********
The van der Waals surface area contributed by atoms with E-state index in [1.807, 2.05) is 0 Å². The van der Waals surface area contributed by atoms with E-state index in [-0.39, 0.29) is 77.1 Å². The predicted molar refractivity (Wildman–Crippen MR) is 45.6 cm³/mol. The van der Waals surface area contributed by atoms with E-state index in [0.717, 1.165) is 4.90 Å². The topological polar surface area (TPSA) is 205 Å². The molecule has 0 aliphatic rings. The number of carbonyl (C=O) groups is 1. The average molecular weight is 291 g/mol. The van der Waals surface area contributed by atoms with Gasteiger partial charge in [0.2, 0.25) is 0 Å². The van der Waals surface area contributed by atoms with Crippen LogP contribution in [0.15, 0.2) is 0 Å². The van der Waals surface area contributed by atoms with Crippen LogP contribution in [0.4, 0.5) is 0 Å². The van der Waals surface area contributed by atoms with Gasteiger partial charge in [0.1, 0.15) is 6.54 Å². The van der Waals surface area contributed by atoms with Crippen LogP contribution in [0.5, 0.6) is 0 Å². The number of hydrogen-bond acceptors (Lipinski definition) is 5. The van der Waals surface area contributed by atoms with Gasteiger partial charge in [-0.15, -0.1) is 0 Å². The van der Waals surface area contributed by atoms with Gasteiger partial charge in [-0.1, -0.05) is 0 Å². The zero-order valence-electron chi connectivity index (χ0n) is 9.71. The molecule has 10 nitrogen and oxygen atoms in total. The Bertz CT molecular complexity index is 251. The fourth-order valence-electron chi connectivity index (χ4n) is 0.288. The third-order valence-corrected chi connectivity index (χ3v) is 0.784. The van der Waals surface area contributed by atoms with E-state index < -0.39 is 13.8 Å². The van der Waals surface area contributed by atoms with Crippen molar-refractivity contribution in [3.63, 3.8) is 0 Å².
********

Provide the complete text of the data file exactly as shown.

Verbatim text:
The van der Waals surface area contributed by atoms with E-state index in [1.807, 2.05) is 0 Å². The van der Waals surface area contributed by atoms with E-state index in [-0.39, 0.29) is 77.1 Å². The predicted molar refractivity (Wildman–Crippen MR) is 45.6 cm³/mol. The van der Waals surface area contributed by atoms with E-state index in [0.717, 1.165) is 4.90 Å². The topological polar surface area (TPSA) is 205 Å². The molecule has 0 aliphatic rings. The number of carbonyl (C=O) groups is 1. The average molecular weight is 291 g/mol. The van der Waals surface area contributed by atoms with Gasteiger partial charge in [0.2, 0.25) is 0 Å². The van der Waals surface area contributed by atoms with Crippen LogP contribution in [0.15, 0.2) is 0 Å². The van der Waals surface area contributed by atoms with Crippen LogP contribution in [0.4, 0.5) is 0 Å². The van der Waals surface area contributed by atoms with Gasteiger partial charge in [0.1, 0.15) is 6.54 Å². The van der Waals surface area contributed by atoms with Crippen LogP contribution in [0.5, 0.6) is 0 Å². The number of hydrogen-bond acceptors (Lipinski definition) is 5. The van der Waals surface area contributed by atoms with Gasteiger partial charge in [-0.15, -0.1) is 0 Å². The van der Waals surface area contributed by atoms with Gasteiger partial charge in [-0.1, -0.05) is 0 Å². The zero-order valence-electron chi connectivity index (χ0n) is 9.71. The molecule has 10 nitrogen and oxygen atoms in total. The Bertz CT molecular complexity index is 251. The fourth-order valence-electron chi connectivity index (χ4n) is 0.288. The third-order valence-corrected chi connectivity index (χ3v) is 0.784. The van der Waals surface area contributed by atoms with E-state index < -0.39 is 13.8 Å². The van der Waals surface area contributed by atoms with Crippen molar-refractivity contribution in [3.63, 3.8) is 0 Å².